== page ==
Considering skew, the worst-case AMP will get 5,001,159 rows (the high mode frequency count). That same AMP will also get an additional 999,764 rows (the number of rows that carry the non-skewed values divided by the number of AMPs – 39,990,566 / 40 = 999,764). This results in an estimate of slightly over 6 million rows targeting the worst-case AMP, more than 5 times larger than what the optimizer estimates would have been in the blind-to-skew case.

Instead of assuming each AMP will receive 1.1 millions rows during row redistribution, the Teradata 12 optimizer assumes a worst-case redistribution of 6 million rows for at least one AMP. It uses that worst-case number of rows to adjust the estimated cost of the row redistribution choice.

My Experiment

So here’s what I did, graphically shown below.  I started with a baseline join between the Lineitem and the Parttbl tables where there was no skew on L_Partkey (the larger table’s join column). This particular join required that both the Lineitem and the Parttbl be redistributed, as in my database neither side of the join was the table’s primary index column. 

Next, I changed the underlying values contained in the Lineitem table join column, L_Partkey, to gradually introduce skew. After each such skew-increasing effort, I made sure to recollect statistics on L_Partkey, so the optimizer would have the information needed to detect the creeping skew. Then I ran an explain to see what plan I got after increasing skew and collecting stats, hoping to see a change in join geography, that would avoid a redistribution of the Lineitem table.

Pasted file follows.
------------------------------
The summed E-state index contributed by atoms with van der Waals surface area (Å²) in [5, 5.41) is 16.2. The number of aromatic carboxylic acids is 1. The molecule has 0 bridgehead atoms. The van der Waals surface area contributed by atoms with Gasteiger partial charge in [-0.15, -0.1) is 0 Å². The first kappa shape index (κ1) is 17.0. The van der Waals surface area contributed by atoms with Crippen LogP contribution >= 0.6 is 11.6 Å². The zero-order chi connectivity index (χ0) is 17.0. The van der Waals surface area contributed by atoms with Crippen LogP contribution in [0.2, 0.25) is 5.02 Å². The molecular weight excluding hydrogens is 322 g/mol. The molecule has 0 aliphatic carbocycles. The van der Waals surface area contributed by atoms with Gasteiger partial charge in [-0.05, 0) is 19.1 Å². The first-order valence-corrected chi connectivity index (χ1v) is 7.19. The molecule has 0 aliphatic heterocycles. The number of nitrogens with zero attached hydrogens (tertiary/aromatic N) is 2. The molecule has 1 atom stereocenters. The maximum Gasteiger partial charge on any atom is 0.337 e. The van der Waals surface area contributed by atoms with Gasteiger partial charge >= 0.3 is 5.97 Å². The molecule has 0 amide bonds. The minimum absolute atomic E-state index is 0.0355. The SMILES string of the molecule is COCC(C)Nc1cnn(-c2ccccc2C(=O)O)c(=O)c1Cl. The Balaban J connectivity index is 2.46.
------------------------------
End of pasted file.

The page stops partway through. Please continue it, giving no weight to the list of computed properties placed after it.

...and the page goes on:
The following table shows my results from this experiment, where I went from no skew (high mode frequency of 118 rows) up to moderately strong skew (high mode frequency of over 100,000 rows). In this table I capture the high mode frequency values taken from the histogram for each test (remember, I recollected stats after each change in the skew). I also capture the estimated processing time that showed up for the row redistribution step in each query plan. 

As can be seen in the table above, the join geography changed when the high mode frequency reached over 100,000 rows for L_Partkey. Seeing those changed demographics, the optimizer chose to leave the large table local, and duplicate the smaller table.

Notice that the estimated processing time taken from the explain text increases a small amount as skew is gradually introduced, even though the join geography in the plan does not change for the small skew and the smallish skew cases. That increase in the estimated processing time is evidence that skew detection is working. The estimated cost of performing the row redistribution increases gradually, until such time as the duplication of the smaller table becomes a more cost-effective choice.


Of course, optimizer decisions such as changing join geography depend on many factors, including processing power of the platform, number of rows in the tables on each side of the join, and other demographic information available to the optimizer. And the costing performed by the optimizer is always taken down to the AMP level, so the number of AMPs in the configuration can make a difference in the plan you get. This is a simple example to step you through the process.

Just a reminder, if there are multiple join predicates, multi-column statistics may be required.

What I have demonstrated to you is that skew-awareness is alive and well in the Teradata optimizer, and it’s here to stay. So your life as a Teradata DBA just got a little more boring.


Re: Skew-Sensitivity in the Optimizer: New in Teradata 12